23. Results & Discussion • All 3 teachers initially exhibited high levels of treatment integrity over first 2-4 days w/ decelerating trend to follow • Introduction of performance feedback = increased treatment integrity • Moderate to high levels of treatment integrity were only maintained when performance feedback was provided to teachers regarding intervention implementation and student outcomes

  24. Jones, Wickstrom,& Friman (1997). • School-based behavioral consultation is “a good talk spoiled” • Typical interaction: • consultant and teacher discussing a student’s inappropriate behavior, which can be very rewarding • Often, however, the student problem behavior is attributed to the “inappropriate” behavior of the teacher, and the consultant recommends a “new” response instead. • Often this new response requires greater effort than ignoring the consultant’s suggestions.

  25. Students & Teachers • Joan (12) white female in Lang. Arts class • Ms D 9 yrs. teaching • Behaviors: excessive off task behavior related to touching objects, pulling her own hair, & biting nails • Bob (11)African American male in Reading class • Ms W (1 yr. teaching) • Behaviors: problem following instructions, aggression and throwing objects • Joe (11) white male in summer reading class • Ms. Bean ( 20 yrs. teaching) • Behaviors: spent great deal of time arguing w/ peers, getting out of his seat, playing w/ objects & making irrelevant comments • all 3 student reside in specialized Treatment Program at Boys Town for youth w/ severe behavioral difficulties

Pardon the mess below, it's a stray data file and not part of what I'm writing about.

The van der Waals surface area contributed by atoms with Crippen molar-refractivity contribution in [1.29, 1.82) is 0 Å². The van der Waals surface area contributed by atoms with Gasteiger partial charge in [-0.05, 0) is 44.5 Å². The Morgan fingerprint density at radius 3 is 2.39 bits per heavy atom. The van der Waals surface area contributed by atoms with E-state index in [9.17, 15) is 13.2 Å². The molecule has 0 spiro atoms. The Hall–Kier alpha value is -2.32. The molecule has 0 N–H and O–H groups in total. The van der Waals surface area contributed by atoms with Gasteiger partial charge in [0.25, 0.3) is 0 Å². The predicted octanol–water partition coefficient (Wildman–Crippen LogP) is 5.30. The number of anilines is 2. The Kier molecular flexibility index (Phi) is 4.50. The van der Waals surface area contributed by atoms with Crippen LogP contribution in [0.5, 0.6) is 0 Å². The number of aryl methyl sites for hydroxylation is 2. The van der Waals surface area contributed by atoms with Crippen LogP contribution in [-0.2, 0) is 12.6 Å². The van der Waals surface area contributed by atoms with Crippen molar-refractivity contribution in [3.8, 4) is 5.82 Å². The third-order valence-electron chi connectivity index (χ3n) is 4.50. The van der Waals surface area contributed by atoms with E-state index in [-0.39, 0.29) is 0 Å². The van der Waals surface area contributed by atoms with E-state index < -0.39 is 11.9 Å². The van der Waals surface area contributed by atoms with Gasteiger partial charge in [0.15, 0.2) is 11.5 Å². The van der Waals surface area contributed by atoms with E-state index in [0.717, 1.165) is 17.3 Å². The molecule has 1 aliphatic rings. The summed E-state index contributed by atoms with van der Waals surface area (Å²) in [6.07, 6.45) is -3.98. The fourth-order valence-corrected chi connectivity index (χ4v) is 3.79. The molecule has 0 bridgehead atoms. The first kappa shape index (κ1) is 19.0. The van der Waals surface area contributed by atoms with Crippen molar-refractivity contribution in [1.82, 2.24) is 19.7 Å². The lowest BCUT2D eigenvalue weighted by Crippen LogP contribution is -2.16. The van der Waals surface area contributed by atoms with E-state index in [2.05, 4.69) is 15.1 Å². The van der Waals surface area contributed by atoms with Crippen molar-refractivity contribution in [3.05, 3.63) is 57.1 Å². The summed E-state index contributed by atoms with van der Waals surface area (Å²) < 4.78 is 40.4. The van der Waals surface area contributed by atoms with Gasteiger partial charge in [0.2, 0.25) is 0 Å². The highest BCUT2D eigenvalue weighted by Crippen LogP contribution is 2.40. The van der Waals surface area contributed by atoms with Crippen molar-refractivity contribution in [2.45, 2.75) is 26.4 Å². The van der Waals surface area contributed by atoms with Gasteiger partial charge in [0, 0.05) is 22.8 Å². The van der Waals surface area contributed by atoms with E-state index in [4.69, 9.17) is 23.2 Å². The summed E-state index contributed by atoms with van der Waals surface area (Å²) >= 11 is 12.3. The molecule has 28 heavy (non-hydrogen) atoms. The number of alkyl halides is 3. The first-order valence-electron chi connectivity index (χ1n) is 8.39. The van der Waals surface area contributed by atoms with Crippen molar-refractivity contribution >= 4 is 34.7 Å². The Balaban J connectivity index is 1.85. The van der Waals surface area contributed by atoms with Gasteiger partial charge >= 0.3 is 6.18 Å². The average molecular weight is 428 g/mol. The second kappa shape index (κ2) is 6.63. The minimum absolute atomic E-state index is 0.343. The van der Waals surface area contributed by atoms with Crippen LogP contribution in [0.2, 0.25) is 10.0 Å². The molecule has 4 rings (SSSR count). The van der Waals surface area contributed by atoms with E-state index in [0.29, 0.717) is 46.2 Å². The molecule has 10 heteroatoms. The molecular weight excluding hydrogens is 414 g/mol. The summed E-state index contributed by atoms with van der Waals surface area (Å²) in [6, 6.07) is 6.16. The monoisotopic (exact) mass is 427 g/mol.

26. Intervention • Provide more frequent positive attention to students for expected behavior • Provide praise, approval statements & a mark on child’s daily note card • Provide positive feedback to student at least once every two minutes for on-task behavior & ignore students “passive” off-task behavior

  27. Mean Levels of Treatment Integrity(% of 2 min. intervals w/ pos. consequence issued by teacher, contingent on student on-task behavior)

  28. Results/ Discussion • Simply asking a teacher to implement consequences may result in inadequate level of integrity • Even w/ daily performance feedback – overall mean of treatement integrity did not exceed 83% for any of the teachers • Study makes salient the difficult nature of assisting teachers in the delivery of treatments w/ a high level of integrity